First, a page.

Cider maker nixes Connor Homes building sale

MIDDLEBURY — The discovery of environmental contamination at the Connor Homes building on Route 7 South in Middlebury has halted the planned sale of the 115,000-square-foot manufacturing plant to booming hard cider maker Green Mountain Beverage (GMB).
It also put on hold Connor Homes’ plans to lease the 131,000-square-foot former Tubbs furniture plant in the Brandon Industrial Park.
Mike Connor, owner of Connor Homes, confirmed Monday that environmental testing had uncovered contamination under the company’s current location, the former Standard Register building.
In a deal announced in January, GMB, maker of Woodchuck Hard Cider, was to expand in the Connor Homes building. But the discovery of the industrial solvent trichloroethylene, or TCE, under the Connor Homes building in Middlebury torpedoed the deal.
“So, after all these months of planning with this move, we don’t have a sale, which is unfortunate,” Connor said. “We’re very disappointed because we were excited about moving to Brandon.”
Connor said his bank required more environmental testing before closing on the sale of the building. A Phase II environmental test, which required drilling through the floor of the building, uncovered the existence of TCE.
“We found that Standard Register had contaminated parts of the property under the floor,” Connor said. “Of course, all we’ve added is sawdust since we’ve been here.”
TCE was first produced in the 1920s and used for everything from anesthesia to coffee decaffeination to film cleaner. It was most popular up through the 1950s as a degreaser for metal parts.
Standard Register manufactures and prints business-related forms on a large scale, serving the industrial and health care industries.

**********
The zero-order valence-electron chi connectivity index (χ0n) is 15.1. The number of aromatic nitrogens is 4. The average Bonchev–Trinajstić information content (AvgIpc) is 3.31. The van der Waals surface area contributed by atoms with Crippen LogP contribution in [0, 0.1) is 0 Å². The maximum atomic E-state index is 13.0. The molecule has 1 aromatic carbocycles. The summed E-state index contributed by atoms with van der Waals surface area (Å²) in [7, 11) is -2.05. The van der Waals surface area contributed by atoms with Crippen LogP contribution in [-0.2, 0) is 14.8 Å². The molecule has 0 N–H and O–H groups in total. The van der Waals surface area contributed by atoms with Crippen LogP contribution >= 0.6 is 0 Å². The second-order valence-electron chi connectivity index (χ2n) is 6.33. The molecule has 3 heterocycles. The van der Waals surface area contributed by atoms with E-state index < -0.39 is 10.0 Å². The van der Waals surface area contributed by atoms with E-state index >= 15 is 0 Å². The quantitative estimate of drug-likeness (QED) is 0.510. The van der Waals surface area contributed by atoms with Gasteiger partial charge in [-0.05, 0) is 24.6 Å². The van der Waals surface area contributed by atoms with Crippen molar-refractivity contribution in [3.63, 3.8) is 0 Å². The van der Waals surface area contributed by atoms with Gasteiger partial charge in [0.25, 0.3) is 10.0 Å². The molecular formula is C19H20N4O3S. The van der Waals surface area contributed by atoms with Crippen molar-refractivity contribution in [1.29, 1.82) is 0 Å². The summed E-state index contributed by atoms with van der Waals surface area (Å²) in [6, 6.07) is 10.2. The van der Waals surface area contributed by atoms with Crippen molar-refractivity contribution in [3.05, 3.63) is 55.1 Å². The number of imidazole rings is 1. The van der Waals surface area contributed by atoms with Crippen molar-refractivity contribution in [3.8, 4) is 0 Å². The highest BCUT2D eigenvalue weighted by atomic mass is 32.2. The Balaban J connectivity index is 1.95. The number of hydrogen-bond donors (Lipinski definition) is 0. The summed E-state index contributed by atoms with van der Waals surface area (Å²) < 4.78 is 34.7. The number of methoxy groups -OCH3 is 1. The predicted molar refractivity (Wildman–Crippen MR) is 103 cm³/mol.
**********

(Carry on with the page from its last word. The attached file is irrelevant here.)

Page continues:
Connor said the TCE will be cleaned up and that he is working with Phelps Engineering in Middlebury to that end, but the damage to his business plan is done.
“TCE is something that can be cleaned up and we will be doing so, but this is not something you want in a food or beverage business,” Connor said. “I think (GMB’s) interest is that they don’t want to be involved in the cleanup.”
Green Mountain Beverage CEO Brett Williams confirmed on Tuesday that his company is no longer in the running to buy the Connor Homes property.
“We are sorry this didn’t work out; we were on the one-yard line,” said Williams, who explained GMB doesn’t have the time needed to wait out the prospective cleanup process.
Williams noted the company has already spent three years trying to finalize expansion plans and needs to have a project completed by the first quarter of 2013 in order to meet its growth targets.
“We will now roll all the drawings back on the table,” Williams said of previous options, which now include building a new facility — preferably on Route 7 South with water and sewer connections.
GMB began in Proctorsville in 1990 and moved into Middlebury’s industrial park in 2000, into space owned by J.P. Carrara & Sons. Williams bought the company in 2003 after having signed on as its first salesperson in 1996.